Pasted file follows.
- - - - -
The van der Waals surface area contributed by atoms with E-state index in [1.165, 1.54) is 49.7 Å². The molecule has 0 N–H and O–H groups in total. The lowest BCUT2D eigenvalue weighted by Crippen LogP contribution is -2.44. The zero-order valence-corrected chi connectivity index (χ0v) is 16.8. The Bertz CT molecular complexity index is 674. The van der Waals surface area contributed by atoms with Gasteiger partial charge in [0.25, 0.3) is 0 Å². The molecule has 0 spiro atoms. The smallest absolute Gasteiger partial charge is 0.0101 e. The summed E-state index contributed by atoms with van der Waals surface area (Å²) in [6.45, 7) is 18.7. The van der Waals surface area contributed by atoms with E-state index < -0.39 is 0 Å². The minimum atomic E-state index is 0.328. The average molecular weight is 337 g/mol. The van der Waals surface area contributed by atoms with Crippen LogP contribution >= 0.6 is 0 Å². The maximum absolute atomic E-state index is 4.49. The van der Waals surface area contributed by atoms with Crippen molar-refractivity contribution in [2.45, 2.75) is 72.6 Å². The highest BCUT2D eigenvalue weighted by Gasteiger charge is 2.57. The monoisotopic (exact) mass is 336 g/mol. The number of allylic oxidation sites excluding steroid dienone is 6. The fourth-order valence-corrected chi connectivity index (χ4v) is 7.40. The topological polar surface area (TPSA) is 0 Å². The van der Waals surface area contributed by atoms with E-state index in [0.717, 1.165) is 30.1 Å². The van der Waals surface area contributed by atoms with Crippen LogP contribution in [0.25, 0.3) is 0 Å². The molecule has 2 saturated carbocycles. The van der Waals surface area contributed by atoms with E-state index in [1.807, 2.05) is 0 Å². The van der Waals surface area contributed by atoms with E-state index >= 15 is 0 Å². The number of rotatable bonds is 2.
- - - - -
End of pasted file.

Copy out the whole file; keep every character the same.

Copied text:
The van der Waals surface area contributed by atoms with E-state index in [1.165, 1.54) is 49.7 Å². The molecule has 0 N–H and O–H groups in total. The lowest BCUT2D eigenvalue weighted by Crippen LogP contribution is -2.44. The zero-order valence-corrected chi connectivity index (χ0v) is 16.8. The Bertz CT molecular complexity index is 674. The van der Waals surface area contributed by atoms with Gasteiger partial charge in [0.25, 0.3) is 0 Å². The molecule has 0 spiro atoms. The smallest absolute Gasteiger partial charge is 0.0101 e. The summed E-state index contributed by atoms with van der Waals surface area (Å²) in [6.45, 7) is 18.7. The van der Waals surface area contributed by atoms with E-state index < -0.39 is 0 Å². The minimum atomic E-state index is 0.328. The average molecular weight is 337 g/mol. The van der Waals surface area contributed by atoms with Crippen LogP contribution >= 0.6 is 0 Å². The maximum absolute atomic E-state index is 4.49. The van der Waals surface area contributed by atoms with Crippen molar-refractivity contribution in [2.45, 2.75) is 72.6 Å². The highest BCUT2D eigenvalue weighted by Gasteiger charge is 2.57. The monoisotopic (exact) mass is 336 g/mol. The number of allylic oxidation sites excluding steroid dienone is 6. The fourth-order valence-corrected chi connectivity index (χ4v) is 7.40. The topological polar surface area (TPSA) is 0 Å². The van der Waals surface area contributed by atoms with E-state index in [0.717, 1.165) is 30.1 Å². The van der Waals surface area contributed by atoms with Crippen LogP contribution in [0.25, 0.3) is 0 Å². The molecule has 2 saturated carbocycles. The van der Waals surface area contributed by atoms with E-state index in [1.807, 2.05) is 0 Å². The van der Waals surface area contributed by atoms with E-state index >= 15 is 0 Å². The number of rotatable bonds is 2.